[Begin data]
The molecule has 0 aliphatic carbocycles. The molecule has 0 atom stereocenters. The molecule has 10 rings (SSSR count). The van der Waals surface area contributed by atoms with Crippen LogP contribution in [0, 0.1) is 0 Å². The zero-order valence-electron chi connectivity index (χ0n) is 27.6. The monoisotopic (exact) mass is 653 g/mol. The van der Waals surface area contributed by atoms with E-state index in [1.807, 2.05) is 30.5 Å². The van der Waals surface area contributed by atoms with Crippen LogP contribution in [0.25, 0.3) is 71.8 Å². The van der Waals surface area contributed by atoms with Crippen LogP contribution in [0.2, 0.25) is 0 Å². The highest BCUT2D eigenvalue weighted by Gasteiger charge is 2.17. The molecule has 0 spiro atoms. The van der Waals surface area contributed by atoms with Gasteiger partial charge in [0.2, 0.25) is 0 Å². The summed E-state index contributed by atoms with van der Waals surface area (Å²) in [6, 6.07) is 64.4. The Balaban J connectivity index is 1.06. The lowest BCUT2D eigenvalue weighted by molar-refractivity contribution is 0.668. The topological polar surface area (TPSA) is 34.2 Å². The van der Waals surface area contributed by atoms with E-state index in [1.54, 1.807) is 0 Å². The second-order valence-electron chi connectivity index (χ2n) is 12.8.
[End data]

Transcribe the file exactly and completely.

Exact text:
The molecule has 0 aliphatic carbocycles. The molecule has 0 atom stereocenters. The molecule has 10 rings (SSSR count). The van der Waals surface area contributed by atoms with Crippen LogP contribution in [0, 0.1) is 0 Å². The zero-order valence-electron chi connectivity index (χ0n) is 27.6. The monoisotopic (exact) mass is 653 g/mol. The van der Waals surface area contributed by atoms with E-state index in [1.807, 2.05) is 30.5 Å². The van der Waals surface area contributed by atoms with Crippen LogP contribution in [0.25, 0.3) is 71.8 Å². The van der Waals surface area contributed by atoms with Crippen LogP contribution in [0.2, 0.25) is 0 Å². The highest BCUT2D eigenvalue weighted by Gasteiger charge is 2.17. The molecule has 0 spiro atoms. The van der Waals surface area contributed by atoms with Gasteiger partial charge in [0.2, 0.25) is 0 Å². The summed E-state index contributed by atoms with van der Waals surface area (Å²) in [6, 6.07) is 64.4. The Balaban J connectivity index is 1.06. The lowest BCUT2D eigenvalue weighted by molar-refractivity contribution is 0.668. The topological polar surface area (TPSA) is 34.2 Å². The van der Waals surface area contributed by atoms with E-state index in [1.54, 1.807) is 0 Å². The second-order valence-electron chi connectivity index (χ2n) is 12.8.